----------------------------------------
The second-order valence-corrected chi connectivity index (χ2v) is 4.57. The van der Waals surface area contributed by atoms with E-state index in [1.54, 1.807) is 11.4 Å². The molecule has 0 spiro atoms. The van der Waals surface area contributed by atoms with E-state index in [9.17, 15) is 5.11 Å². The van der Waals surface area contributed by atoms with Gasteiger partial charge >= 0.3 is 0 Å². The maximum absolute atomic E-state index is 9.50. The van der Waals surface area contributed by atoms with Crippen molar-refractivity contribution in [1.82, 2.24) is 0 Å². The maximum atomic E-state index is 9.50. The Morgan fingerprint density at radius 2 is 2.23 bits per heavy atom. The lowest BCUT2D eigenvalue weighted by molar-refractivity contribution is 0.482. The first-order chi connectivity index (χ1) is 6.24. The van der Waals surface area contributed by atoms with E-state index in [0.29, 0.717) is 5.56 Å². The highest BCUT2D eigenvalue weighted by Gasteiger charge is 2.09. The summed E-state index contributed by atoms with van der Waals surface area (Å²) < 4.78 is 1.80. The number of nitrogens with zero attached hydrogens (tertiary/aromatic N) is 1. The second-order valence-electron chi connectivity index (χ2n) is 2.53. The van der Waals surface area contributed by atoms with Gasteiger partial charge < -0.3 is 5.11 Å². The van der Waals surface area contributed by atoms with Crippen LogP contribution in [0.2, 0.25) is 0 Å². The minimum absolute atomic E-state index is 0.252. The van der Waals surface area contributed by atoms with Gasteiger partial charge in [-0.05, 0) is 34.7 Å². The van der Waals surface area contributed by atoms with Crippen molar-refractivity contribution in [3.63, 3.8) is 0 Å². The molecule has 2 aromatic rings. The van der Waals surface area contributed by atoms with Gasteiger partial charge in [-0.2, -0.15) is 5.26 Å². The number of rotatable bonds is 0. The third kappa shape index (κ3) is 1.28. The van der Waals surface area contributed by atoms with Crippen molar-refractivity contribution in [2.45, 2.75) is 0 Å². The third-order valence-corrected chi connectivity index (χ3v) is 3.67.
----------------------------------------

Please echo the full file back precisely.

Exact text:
The second-order valence-corrected chi connectivity index (χ2v) is 4.57. The van der Waals surface area contributed by atoms with E-state index in [1.54, 1.807) is 11.4 Å². The molecule has 0 spiro atoms. The van der Waals surface area contributed by atoms with E-state index in [9.17, 15) is 5.11 Å². The van der Waals surface area contributed by atoms with Gasteiger partial charge >= 0.3 is 0 Å². The maximum absolute atomic E-state index is 9.50. The van der Waals surface area contributed by atoms with Crippen molar-refractivity contribution in [1.82, 2.24) is 0 Å². The maximum atomic E-state index is 9.50. The Morgan fingerprint density at radius 2 is 2.23 bits per heavy atom. The lowest BCUT2D eigenvalue weighted by molar-refractivity contribution is 0.482. The first-order chi connectivity index (χ1) is 6.24. The van der Waals surface area contributed by atoms with E-state index in [0.29, 0.717) is 5.56 Å². The highest BCUT2D eigenvalue weighted by Gasteiger charge is 2.09. The summed E-state index contributed by atoms with van der Waals surface area (Å²) < 4.78 is 1.80. The number of nitrogens with zero attached hydrogens (tertiary/aromatic N) is 1. The second-order valence-electron chi connectivity index (χ2n) is 2.53. The van der Waals surface area contributed by atoms with Gasteiger partial charge < -0.3 is 5.11 Å². The van der Waals surface area contributed by atoms with Crippen LogP contribution in [0.2, 0.25) is 0 Å². The minimum absolute atomic E-state index is 0.252. The van der Waals surface area contributed by atoms with Gasteiger partial charge in [-0.05, 0) is 34.7 Å². The van der Waals surface area contributed by atoms with Crippen molar-refractivity contribution in [3.63, 3.8) is 0 Å². The molecule has 2 aromatic rings. The van der Waals surface area contributed by atoms with Gasteiger partial charge in [-0.2, -0.15) is 5.26 Å². The number of rotatable bonds is 0. The third kappa shape index (κ3) is 1.28. The van der Waals surface area contributed by atoms with Crippen molar-refractivity contribution in [2.45, 2.75) is 0 Å². The third-order valence-corrected chi connectivity index (χ3v) is 3.67.